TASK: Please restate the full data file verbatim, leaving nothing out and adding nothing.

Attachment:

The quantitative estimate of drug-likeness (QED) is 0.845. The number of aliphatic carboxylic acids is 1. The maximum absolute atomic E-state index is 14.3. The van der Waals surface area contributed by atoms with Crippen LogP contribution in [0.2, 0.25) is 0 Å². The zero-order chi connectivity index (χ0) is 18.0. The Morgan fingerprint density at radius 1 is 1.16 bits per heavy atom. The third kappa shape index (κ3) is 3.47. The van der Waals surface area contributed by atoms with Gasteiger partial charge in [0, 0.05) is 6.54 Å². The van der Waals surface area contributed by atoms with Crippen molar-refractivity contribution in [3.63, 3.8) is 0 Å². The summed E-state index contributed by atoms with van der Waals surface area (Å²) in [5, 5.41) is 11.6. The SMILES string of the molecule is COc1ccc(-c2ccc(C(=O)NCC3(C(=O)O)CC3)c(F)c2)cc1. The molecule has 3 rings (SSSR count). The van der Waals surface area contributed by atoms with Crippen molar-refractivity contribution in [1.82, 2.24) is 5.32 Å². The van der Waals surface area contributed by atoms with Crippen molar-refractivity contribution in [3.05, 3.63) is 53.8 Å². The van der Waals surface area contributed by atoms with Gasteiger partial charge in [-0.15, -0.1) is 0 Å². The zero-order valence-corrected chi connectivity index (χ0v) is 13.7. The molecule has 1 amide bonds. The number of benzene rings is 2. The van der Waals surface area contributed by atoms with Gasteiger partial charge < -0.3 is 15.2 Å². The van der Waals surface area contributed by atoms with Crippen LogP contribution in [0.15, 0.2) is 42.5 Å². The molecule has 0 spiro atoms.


The quantitative estimate of drug-likeness (QED) is 0.845. The number of aliphatic carboxylic acids is 1. The maximum absolute atomic E-state index is 14.3. The van der Waals surface area contributed by atoms with Crippen LogP contribution in [0.2, 0.25) is 0 Å². The zero-order chi connectivity index (χ0) is 18.0. The Morgan fingerprint density at radius 1 is 1.16 bits per heavy atom. The third kappa shape index (κ3) is 3.47. The van der Waals surface area contributed by atoms with Gasteiger partial charge in [0, 0.05) is 6.54 Å². The van der Waals surface area contributed by atoms with Crippen molar-refractivity contribution in [3.63, 3.8) is 0 Å². The summed E-state index contributed by atoms with van der Waals surface area (Å²) in [5, 5.41) is 11.6. The SMILES string of the molecule is COc1ccc(-c2ccc(C(=O)NCC3(C(=O)O)CC3)c(F)c2)cc1. The molecule has 3 rings (SSSR count). The van der Waals surface area contributed by atoms with Crippen molar-refractivity contribution in [1.82, 2.24) is 5.32 Å². The van der Waals surface area contributed by atoms with Crippen molar-refractivity contribution in [3.05, 3.63) is 53.8 Å². The van der Waals surface area contributed by atoms with Gasteiger partial charge in [-0.15, -0.1) is 0 Å². The zero-order valence-corrected chi connectivity index (χ0v) is 13.7. The molecule has 1 amide bonds. The number of benzene rings is 2. The van der Waals surface area contributed by atoms with Gasteiger partial charge < -0.3 is 15.2 Å². The van der Waals surface area contributed by atoms with Crippen LogP contribution in [0.15, 0.2) is 42.5 Å². The molecule has 0 spiro atoms.